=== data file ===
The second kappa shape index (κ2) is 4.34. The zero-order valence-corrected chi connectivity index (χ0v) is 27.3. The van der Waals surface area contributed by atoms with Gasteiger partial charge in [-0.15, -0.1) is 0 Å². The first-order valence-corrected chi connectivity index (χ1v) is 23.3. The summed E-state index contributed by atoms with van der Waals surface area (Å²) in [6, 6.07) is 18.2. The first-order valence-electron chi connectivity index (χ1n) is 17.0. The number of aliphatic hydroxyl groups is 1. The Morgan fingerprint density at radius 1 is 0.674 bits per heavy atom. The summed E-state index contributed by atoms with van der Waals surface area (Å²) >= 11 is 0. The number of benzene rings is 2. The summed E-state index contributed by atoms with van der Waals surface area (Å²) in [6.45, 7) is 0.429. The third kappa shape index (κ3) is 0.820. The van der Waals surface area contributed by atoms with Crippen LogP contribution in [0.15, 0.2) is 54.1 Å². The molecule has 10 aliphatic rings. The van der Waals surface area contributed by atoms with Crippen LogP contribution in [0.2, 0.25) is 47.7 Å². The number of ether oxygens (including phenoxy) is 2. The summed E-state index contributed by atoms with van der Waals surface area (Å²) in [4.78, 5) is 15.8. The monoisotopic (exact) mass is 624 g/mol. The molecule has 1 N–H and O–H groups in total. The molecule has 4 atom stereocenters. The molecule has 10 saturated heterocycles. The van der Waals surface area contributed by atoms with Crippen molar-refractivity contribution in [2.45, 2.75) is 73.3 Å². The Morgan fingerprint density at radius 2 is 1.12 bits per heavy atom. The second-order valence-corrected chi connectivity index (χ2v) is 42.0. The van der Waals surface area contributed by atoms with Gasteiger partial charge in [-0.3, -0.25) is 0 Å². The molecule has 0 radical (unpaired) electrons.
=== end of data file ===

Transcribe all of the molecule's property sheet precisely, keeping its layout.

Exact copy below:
The second kappa shape index (κ2) is 4.34. The zero-order valence-corrected chi connectivity index (χ0v) is 27.3. The van der Waals surface area contributed by atoms with Gasteiger partial charge in [-0.15, -0.1) is 0 Å². The first-order valence-corrected chi connectivity index (χ1v) is 23.3. The summed E-state index contributed by atoms with van der Waals surface area (Å²) in [6, 6.07) is 18.2. The first-order valence-electron chi connectivity index (χ1n) is 17.0. The number of aliphatic hydroxyl groups is 1. The Morgan fingerprint density at radius 1 is 0.674 bits per heavy atom. The summed E-state index contributed by atoms with van der Waals surface area (Å²) >= 11 is 0. The number of benzene rings is 2. The summed E-state index contributed by atoms with van der Waals surface area (Å²) in [6.45, 7) is 0.429. The third kappa shape index (κ3) is 0.820. The van der Waals surface area contributed by atoms with Crippen LogP contribution in [0.15, 0.2) is 54.1 Å². The molecule has 10 aliphatic rings. The van der Waals surface area contributed by atoms with Crippen LogP contribution in [0.2, 0.25) is 47.7 Å². The number of ether oxygens (including phenoxy) is 2. The summed E-state index contributed by atoms with van der Waals surface area (Å²) in [4.78, 5) is 15.8. The monoisotopic (exact) mass is 624 g/mol. The molecule has 1 N–H and O–H groups in total. The molecule has 4 atom stereocenters. The molecule has 10 saturated heterocycles. The van der Waals surface area contributed by atoms with Crippen molar-refractivity contribution in [2.45, 2.75) is 73.3 Å². The Morgan fingerprint density at radius 2 is 1.12 bits per heavy atom. The second-order valence-corrected chi connectivity index (χ2v) is 42.0. The van der Waals surface area contributed by atoms with Gasteiger partial charge in [-0.3, -0.25) is 0 Å². The molecule has 0 radical (unpaired) electrons.